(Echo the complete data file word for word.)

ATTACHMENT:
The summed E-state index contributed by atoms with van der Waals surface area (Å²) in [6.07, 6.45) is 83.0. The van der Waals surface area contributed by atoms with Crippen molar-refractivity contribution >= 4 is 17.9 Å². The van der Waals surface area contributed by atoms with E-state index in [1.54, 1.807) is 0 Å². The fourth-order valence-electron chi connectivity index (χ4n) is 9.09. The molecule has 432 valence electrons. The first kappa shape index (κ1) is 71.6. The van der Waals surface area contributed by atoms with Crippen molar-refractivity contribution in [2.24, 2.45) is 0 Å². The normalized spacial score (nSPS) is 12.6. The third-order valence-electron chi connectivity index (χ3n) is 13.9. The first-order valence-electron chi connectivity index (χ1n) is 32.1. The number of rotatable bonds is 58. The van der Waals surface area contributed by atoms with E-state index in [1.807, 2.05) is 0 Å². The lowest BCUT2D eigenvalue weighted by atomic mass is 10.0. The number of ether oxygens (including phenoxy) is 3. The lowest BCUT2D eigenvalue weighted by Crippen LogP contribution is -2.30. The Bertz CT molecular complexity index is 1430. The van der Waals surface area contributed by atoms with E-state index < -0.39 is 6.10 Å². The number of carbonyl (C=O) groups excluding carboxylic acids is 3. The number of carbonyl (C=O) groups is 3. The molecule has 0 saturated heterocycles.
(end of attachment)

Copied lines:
The summed E-state index contributed by atoms with van der Waals surface area (Å²) in [6.07, 6.45) is 83.0. The van der Waals surface area contributed by atoms with Crippen molar-refractivity contribution >= 4 is 17.9 Å². The van der Waals surface area contributed by atoms with E-state index in [1.54, 1.807) is 0 Å². The fourth-order valence-electron chi connectivity index (χ4n) is 9.09. The molecule has 432 valence electrons. The first kappa shape index (κ1) is 71.6. The van der Waals surface area contributed by atoms with Crippen molar-refractivity contribution in [2.24, 2.45) is 0 Å². The normalized spacial score (nSPS) is 12.6. The third-order valence-electron chi connectivity index (χ3n) is 13.9. The first-order valence-electron chi connectivity index (χ1n) is 32.1. The number of rotatable bonds is 58. The van der Waals surface area contributed by atoms with E-state index in [1.807, 2.05) is 0 Å². The lowest BCUT2D eigenvalue weighted by atomic mass is 10.0. The number of ether oxygens (including phenoxy) is 3. The lowest BCUT2D eigenvalue weighted by Crippen LogP contribution is -2.30. The Bertz CT molecular complexity index is 1430. The van der Waals surface area contributed by atoms with E-state index < -0.39 is 6.10 Å². The number of carbonyl (C=O) groups excluding carboxylic acids is 3. The number of carbonyl (C=O) groups is 3. The molecule has 0 saturated heterocycles.